Is Elon Musk right to say that public companies are forced to focus on short-term gains?
Elon Musk divides opinion: fast cars and a grand vision attracts an enthusiastic fan club, while his critics worry about short-term finances.
As Tesla is unprofitable, Musk has to play to both galleries. Its no wonder hes under pressure – all public companies feel compelled to focus on easy wins, and all eventually succumb. Management teams are human and, like everyone, prefer plaudits to brickbats.
The problems arise when the pursuit of short-term gains damages long-term prospects. It might seem profitable to pick up pennies in front of a steamroller, but we can all see where this eventually goes wrong.
Take Kodak. It invented the digital camera but missed the long-term opportunities by allowing others to develop it, responding to the subsequent threat in the immediate term by increasing the price of its highly profitable film. It didnt work for long.
Ironically, the companies that have the best opportunity to focus on strong long-term returns are those where expectations are low, as management teams can afford to be candid.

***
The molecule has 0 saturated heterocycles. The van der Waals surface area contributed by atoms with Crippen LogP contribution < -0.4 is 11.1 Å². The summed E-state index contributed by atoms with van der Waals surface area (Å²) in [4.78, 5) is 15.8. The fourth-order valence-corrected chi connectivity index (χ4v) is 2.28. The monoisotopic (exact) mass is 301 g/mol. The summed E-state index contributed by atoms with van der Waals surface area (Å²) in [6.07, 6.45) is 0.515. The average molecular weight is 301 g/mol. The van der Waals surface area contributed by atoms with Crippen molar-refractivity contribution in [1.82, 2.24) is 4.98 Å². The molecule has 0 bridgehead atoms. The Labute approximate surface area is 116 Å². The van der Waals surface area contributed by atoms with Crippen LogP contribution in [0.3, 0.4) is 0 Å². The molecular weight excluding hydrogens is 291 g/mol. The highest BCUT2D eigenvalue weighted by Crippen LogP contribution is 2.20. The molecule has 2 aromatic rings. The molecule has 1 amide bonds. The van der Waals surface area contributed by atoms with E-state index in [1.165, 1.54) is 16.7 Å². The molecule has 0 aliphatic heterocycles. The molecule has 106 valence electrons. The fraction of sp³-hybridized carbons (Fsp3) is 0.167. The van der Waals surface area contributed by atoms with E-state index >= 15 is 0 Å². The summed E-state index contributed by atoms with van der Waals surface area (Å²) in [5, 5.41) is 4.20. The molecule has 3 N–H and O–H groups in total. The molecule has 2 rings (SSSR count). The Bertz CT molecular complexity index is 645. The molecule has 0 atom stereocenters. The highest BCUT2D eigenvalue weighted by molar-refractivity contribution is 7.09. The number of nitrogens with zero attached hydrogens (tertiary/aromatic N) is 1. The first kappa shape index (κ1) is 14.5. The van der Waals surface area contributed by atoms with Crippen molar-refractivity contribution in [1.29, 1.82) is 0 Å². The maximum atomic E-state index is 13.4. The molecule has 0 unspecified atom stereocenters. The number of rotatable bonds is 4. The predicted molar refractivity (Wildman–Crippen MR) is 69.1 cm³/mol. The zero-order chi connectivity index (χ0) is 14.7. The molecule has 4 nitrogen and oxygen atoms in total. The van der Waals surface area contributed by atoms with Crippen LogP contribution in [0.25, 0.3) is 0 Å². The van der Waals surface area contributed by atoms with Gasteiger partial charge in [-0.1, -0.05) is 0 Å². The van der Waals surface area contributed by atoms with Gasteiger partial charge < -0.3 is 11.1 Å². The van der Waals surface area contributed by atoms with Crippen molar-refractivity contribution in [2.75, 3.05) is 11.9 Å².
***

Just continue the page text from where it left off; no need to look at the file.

James Jarvis, corporate governance analyst at the Institute of Directors, says NO.
Certainly, short-term pressures are a significant feature of equity markets, and public companies have to contend with them to a greater extent than their privately held counterparts. This focus is often evident in the incentive structures for executives and in the (thankfully declining) trend for quarterly reporting, and theres merit in considering how the corporate environment could be more conducive to long-term thinking.
Despite this, companies that are able to present a convincing narrative of long-term, sustainable growth can coax investors to look beyond immediate gains.
Several large investors, such as Blackrock and Legal & General, are making the right noises in regards to being in it for the long haul. Meanwhile, the UKs new Corporate Governance Code lists promoting “long-term sustainable success” at the top of the boards responsibilities.
While investors have different motives, and some are undoubtedly only interested in the short-term, its important to remember that shareholder engagement is in essence a good thing.